It wasn’t the first time – or even the second or third – that he’d seeming snatched defeat from the jaws of victory, and he admitted that each one stays with you to some degree.

“I still think about the short missed putt that I missed at Crans-sur-Sierre in 2008 in a playoff,” he recalled. “You think about all of them. And I was probably more devastated after that because it was my rookie year on Tour; I hadn’t won yet. I remember feeling really bad after that for like a good week.

“Yeah, I stewed on what happened at Pinehurst for a couple of days, but then, yeah, thankfully I can go home and look at what I’ve achieved in the game and sort of feel okay about myself.

“Yeah, look, it was a great opportunity. It passed me by but hopefully when I get that next opportunity, it won’t pass me by.”

Numerous media outlets, voices and columnists have been critical of the role – or lack thereof – that Rory’s caddie, best man and longtime friend Harry Diamond played during that closing stretch, but McIlroy fiercely came to his caddie’s defence.

“You know, it’s certainly unfair,” he responded when asked about comments made by swing coach Hank Haney and Smylie Kaufman on their respective podcasts. “Hank Haney has never been in that position. Smylie has been in that position once, and I love Smylie, and he was out there with us on 18.

“But just because Harry is not as vocal or loud with his words as other caddies, it doesn’t mean that he doesn’t say anything and that he doesn’t do anything. I just wish that, you know, these guys that criticise when things don’t go my way, they never say anything good when things do go my way.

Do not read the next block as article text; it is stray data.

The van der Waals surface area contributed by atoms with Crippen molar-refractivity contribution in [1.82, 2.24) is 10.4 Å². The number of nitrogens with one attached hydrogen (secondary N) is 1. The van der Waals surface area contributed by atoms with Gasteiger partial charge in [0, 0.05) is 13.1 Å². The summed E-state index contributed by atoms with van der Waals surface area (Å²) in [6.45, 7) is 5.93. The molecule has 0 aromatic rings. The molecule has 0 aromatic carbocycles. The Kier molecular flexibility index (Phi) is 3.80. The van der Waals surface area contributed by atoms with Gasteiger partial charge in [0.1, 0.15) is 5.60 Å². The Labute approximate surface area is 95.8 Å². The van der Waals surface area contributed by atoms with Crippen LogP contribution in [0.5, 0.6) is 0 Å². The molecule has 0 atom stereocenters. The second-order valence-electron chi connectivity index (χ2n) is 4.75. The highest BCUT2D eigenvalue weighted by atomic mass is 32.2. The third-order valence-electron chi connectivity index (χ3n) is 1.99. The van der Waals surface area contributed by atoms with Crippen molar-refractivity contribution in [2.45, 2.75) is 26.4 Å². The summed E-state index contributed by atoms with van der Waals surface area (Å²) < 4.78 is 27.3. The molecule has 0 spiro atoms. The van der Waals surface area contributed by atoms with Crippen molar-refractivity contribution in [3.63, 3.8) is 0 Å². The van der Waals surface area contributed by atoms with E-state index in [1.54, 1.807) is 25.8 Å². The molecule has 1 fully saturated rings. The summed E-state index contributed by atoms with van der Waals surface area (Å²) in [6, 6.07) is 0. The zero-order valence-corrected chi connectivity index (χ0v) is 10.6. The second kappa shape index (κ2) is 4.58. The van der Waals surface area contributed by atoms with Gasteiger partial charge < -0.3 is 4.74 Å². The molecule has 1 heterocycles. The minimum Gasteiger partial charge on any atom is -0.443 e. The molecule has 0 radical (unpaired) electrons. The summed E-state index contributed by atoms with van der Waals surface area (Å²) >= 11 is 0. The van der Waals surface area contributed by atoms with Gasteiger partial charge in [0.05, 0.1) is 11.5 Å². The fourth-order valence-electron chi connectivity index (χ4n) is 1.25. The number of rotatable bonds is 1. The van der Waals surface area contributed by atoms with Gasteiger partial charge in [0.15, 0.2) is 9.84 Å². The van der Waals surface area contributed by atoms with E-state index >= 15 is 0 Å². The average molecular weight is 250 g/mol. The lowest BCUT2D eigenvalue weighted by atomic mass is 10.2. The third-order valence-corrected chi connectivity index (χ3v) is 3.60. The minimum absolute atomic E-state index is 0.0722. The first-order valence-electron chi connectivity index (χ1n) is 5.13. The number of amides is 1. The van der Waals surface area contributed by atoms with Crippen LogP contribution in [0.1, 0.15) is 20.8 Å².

“So where were they when I won Dubai earlier year or Quail Hollow or the two FedEx Cups that I’ve won with Harry or the two Ryder Cups or whatever? They are never there to say Harry did such a great job when I win, but they are always there to criticise when we don’t win.

“At the end of the day, they are not there. They are in the in the arena. They are not the ones hitting the shots and making the decisions. Someone said to me once, you would never — if you would never take advice from these people, you would never take their criticisms, either. Certainly wouldn’t go to Hank Haney for advice. I love Smylie, but I think I know what I’m doing, and so does Harry.”

While Haney and Kaufman’s criticism centred on Diamond’s role, there was much more widespread criticism of McIlroy’s decision to depart Pinehurst without talking to the media, and if his defence of Diamond’s position was strong, he fought back even harder against those allegations.

“Absolutely not,” he defiantly replied to a question asking if he regretted his hasty exit. “No. There’s nothing that I could have said that was — not that — I mean, it would have been good because you guys would have been able to write something about it or have a few quotes from me. No offence; you guys were the least of my worries at that point.”